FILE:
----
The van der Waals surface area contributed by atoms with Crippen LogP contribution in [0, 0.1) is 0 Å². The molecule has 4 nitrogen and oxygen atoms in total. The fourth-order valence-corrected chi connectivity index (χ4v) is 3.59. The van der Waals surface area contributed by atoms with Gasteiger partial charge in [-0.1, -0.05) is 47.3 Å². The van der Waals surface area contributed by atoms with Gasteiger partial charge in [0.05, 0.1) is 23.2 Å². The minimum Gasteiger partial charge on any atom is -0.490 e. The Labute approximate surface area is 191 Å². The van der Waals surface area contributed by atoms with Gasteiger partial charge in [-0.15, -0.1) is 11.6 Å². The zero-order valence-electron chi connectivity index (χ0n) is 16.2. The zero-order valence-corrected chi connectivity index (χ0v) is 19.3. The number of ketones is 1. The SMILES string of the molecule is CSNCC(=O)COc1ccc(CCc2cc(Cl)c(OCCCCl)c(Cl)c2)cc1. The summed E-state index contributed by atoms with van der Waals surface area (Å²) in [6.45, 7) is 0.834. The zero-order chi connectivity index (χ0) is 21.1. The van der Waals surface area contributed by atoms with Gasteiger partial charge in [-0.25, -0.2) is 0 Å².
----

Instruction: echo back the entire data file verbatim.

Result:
The van der Waals surface area contributed by atoms with Crippen LogP contribution in [0, 0.1) is 0 Å². The molecule has 4 nitrogen and oxygen atoms in total. The fourth-order valence-corrected chi connectivity index (χ4v) is 3.59. The van der Waals surface area contributed by atoms with Gasteiger partial charge in [-0.1, -0.05) is 47.3 Å². The van der Waals surface area contributed by atoms with Gasteiger partial charge in [0.05, 0.1) is 23.2 Å². The minimum Gasteiger partial charge on any atom is -0.490 e. The Labute approximate surface area is 191 Å². The van der Waals surface area contributed by atoms with Gasteiger partial charge in [-0.15, -0.1) is 11.6 Å². The zero-order valence-electron chi connectivity index (χ0n) is 16.2. The zero-order valence-corrected chi connectivity index (χ0v) is 19.3. The number of ketones is 1. The SMILES string of the molecule is CSNCC(=O)COc1ccc(CCc2cc(Cl)c(OCCCCl)c(Cl)c2)cc1. The summed E-state index contributed by atoms with van der Waals surface area (Å²) in [6.45, 7) is 0.834. The zero-order chi connectivity index (χ0) is 21.1. The van der Waals surface area contributed by atoms with Gasteiger partial charge in [-0.25, -0.2) is 0 Å².